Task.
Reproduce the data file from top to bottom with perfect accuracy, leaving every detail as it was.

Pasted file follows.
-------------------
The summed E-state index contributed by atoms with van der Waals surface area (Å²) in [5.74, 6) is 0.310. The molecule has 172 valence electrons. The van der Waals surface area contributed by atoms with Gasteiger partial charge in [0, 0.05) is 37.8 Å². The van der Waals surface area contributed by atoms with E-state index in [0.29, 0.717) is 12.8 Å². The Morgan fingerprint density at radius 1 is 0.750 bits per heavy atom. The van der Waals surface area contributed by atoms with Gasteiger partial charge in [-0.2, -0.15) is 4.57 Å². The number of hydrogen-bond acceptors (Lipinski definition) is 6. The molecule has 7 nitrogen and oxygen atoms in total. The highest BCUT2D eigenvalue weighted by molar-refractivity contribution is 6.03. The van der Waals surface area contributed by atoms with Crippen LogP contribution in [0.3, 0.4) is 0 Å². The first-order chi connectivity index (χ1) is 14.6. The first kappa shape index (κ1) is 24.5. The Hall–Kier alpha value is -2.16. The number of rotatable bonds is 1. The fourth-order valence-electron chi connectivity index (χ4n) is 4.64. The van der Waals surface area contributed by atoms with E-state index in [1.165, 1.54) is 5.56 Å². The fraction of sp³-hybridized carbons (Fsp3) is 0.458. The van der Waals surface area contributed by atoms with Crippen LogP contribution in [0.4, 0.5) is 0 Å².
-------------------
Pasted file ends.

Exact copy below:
The summed E-state index contributed by atoms with van der Waals surface area (Å²) in [5.74, 6) is 0.310. The molecule has 172 valence electrons. The van der Waals surface area contributed by atoms with Gasteiger partial charge in [0, 0.05) is 37.8 Å². The van der Waals surface area contributed by atoms with E-state index in [0.29, 0.717) is 12.8 Å². The Morgan fingerprint density at radius 1 is 0.750 bits per heavy atom. The van der Waals surface area contributed by atoms with Gasteiger partial charge in [-0.2, -0.15) is 4.57 Å². The number of hydrogen-bond acceptors (Lipinski definition) is 6. The molecule has 7 nitrogen and oxygen atoms in total. The highest BCUT2D eigenvalue weighted by molar-refractivity contribution is 6.03. The van der Waals surface area contributed by atoms with Crippen LogP contribution in [0.3, 0.4) is 0 Å². The first-order chi connectivity index (χ1) is 14.6. The first kappa shape index (κ1) is 24.5. The Hall–Kier alpha value is -2.16. The number of rotatable bonds is 1. The fourth-order valence-electron chi connectivity index (χ4n) is 4.64. The van der Waals surface area contributed by atoms with E-state index in [1.165, 1.54) is 5.56 Å². The fraction of sp³-hybridized carbons (Fsp3) is 0.458. The van der Waals surface area contributed by atoms with Crippen LogP contribution in [0.4, 0.5) is 0 Å².